I'm in Melbourne, at the Religion in the Public Square colloquium. Just finished our first day. Dr. Scott Rae from Biola University is the keynote speaker. He's speaking on business ethics.
One thing that provoked my interest today is: is virtuous self-interest possible?
Virtuous self-interest permits Christian business ethics. The purpose of business is profit - that is, self-interest. The point of going into business is to make more return (money!) than expenses. If you don't have a profit motive, you're not in business; you're a charity.
The justification for virtuous self-interest goes like this: Self-interest is not the same as greed. Greed is the insatiable desire for more. Self-interest is the desire to improve yourself.
You can be greedily self-interested - you can want to improve yourself, in an uncontrolled, unlimited way. If you are greedily self-interested, you will use and abuse people to get what you want, with no care for them.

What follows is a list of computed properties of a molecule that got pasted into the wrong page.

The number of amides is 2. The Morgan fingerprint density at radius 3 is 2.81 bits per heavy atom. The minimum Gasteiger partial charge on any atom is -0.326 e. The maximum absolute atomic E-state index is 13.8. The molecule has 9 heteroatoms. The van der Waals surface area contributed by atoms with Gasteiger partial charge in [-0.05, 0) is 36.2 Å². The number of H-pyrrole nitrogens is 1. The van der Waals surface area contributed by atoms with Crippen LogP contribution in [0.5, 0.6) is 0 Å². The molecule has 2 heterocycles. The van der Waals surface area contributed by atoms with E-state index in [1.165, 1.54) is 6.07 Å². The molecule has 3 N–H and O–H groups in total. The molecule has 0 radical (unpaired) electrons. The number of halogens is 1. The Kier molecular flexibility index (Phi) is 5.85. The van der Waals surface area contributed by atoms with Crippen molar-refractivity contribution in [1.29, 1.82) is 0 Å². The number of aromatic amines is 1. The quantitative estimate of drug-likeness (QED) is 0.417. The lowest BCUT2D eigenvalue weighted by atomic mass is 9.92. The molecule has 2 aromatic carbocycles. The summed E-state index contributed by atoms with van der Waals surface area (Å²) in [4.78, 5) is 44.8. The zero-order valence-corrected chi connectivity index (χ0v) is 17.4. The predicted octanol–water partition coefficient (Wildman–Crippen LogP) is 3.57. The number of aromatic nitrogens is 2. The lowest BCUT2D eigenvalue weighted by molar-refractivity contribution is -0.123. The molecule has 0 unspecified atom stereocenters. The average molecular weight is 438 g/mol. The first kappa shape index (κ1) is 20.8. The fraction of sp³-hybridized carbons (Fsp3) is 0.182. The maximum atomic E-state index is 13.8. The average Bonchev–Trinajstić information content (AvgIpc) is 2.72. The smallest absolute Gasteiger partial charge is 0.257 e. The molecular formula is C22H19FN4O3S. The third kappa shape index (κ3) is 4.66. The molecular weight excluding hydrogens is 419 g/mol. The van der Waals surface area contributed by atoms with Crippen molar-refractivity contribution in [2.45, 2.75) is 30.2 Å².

Or, you can be virtuously self-interested: your desire to improve yourself is controlled, guided and limited by principles like honesty, truthfulness, fairness, respect, and so on. If you care virtuously self-interested, you won't use and abuse people to get what you want. On the contrary, you'll look after them. You'll make sure you give them a fair return (a "fair price") for whatever they've given you; you'll keep your promises to them, even if you don't have to; and so on.
You can see how virtuous self-interest permits Christian business ethics. If virtuous self-interest exists, then a Christian should demonstrate Christian character in their business, while also making profit.
My question is: is this possible? Does it make sense? Or is it just playing with words, so as to baptise greed under the phrase "virtuous self-interest"?